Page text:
I think one reason that adding “tension” to a thesis — or, in other words, making a thesis sufficiently nuanced — is important is simply because it makes the thesis more interesting right off the bat. It supplies an implicit reason why the thesis is important. And, like I said, it enables the thesis to draw the reader in more quickly.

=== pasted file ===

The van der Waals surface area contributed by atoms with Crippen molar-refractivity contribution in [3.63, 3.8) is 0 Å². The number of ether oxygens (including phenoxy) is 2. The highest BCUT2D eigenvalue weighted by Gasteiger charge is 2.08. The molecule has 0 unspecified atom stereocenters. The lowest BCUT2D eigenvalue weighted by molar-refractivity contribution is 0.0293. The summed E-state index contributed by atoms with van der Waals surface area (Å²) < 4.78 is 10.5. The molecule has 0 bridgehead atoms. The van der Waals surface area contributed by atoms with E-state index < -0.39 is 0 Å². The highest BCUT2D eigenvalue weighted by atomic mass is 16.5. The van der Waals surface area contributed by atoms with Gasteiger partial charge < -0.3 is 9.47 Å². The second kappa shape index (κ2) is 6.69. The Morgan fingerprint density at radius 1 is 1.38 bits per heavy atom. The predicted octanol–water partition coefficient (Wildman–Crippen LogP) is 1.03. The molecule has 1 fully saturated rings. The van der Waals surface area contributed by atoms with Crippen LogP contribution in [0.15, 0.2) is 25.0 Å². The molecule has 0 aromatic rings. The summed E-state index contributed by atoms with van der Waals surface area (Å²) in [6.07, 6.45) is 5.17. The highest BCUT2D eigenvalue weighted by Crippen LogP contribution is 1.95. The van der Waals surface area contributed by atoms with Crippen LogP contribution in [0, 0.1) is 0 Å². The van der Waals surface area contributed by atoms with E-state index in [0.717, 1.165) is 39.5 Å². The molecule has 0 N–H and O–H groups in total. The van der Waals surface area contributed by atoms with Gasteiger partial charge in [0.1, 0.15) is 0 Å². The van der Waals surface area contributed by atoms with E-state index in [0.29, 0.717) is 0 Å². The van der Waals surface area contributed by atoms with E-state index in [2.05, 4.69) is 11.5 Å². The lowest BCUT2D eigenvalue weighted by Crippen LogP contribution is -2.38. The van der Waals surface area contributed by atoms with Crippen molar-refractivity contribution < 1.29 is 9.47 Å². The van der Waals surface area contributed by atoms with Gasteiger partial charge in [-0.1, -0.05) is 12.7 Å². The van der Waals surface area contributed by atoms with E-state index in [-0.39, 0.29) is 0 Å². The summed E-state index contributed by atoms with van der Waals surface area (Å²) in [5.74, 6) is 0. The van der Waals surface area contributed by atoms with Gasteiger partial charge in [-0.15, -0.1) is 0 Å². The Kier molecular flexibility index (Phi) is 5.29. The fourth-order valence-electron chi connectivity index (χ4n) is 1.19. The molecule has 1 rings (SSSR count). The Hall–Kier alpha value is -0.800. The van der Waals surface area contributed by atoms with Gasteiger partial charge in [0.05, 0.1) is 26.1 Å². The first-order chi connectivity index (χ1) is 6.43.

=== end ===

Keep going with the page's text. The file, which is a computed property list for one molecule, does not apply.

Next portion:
Dodie commented at the staff meeting yesterday, that when she heard our examples of theses with tension (she had each of us come up with our own — though I opted out because I’d already come up with several that morning, with Chanel), she realized that just starting out with an “although” or “whereas” statement (or some such — whatever works) made the thesis more interesting to her. I think she said one reason might’ve been because when she heard the “although” statement, she wanted to jump in a give her own response. But it could also be because it makes the reader curious about what the “other” side is — the new side…. the”twist” on the old truth, so to speak.